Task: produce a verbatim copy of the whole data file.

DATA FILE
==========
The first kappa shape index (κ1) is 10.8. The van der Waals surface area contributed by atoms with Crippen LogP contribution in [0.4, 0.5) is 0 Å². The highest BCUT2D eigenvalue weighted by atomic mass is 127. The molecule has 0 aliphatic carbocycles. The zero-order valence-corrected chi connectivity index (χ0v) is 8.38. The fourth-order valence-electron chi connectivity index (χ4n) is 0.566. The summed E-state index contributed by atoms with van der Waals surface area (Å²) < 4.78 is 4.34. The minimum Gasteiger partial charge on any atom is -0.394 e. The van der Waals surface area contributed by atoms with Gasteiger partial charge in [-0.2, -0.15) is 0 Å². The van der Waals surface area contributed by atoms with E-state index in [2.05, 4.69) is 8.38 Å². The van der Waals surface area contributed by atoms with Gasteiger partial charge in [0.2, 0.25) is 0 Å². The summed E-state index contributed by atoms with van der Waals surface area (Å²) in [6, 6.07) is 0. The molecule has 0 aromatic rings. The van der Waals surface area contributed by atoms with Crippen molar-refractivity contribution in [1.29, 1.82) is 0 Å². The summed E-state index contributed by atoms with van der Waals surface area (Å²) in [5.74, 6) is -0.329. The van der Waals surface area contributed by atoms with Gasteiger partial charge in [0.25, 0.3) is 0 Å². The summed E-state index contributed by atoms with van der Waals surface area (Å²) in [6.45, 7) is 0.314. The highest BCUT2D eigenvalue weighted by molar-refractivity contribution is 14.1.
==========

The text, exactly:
The first kappa shape index (κ1) is 10.8. The van der Waals surface area contributed by atoms with Crippen LogP contribution in [0.4, 0.5) is 0 Å². The highest BCUT2D eigenvalue weighted by atomic mass is 127. The molecule has 0 aliphatic carbocycles. The zero-order valence-corrected chi connectivity index (χ0v) is 8.38. The fourth-order valence-electron chi connectivity index (χ4n) is 0.566. The summed E-state index contributed by atoms with van der Waals surface area (Å²) < 4.78 is 4.34. The minimum Gasteiger partial charge on any atom is -0.394 e. The van der Waals surface area contributed by atoms with Gasteiger partial charge in [-0.2, -0.15) is 0 Å². The van der Waals surface area contributed by atoms with E-state index in [2.05, 4.69) is 8.38 Å². The van der Waals surface area contributed by atoms with Gasteiger partial charge in [0.2, 0.25) is 0 Å². The summed E-state index contributed by atoms with van der Waals surface area (Å²) in [6, 6.07) is 0. The molecule has 0 aromatic rings. The van der Waals surface area contributed by atoms with Crippen molar-refractivity contribution in [1.29, 1.82) is 0 Å². The summed E-state index contributed by atoms with van der Waals surface area (Å²) in [5.74, 6) is -0.329. The van der Waals surface area contributed by atoms with Gasteiger partial charge in [0.25, 0.3) is 0 Å². The summed E-state index contributed by atoms with van der Waals surface area (Å²) in [6.45, 7) is 0.314. The highest BCUT2D eigenvalue weighted by molar-refractivity contribution is 14.1.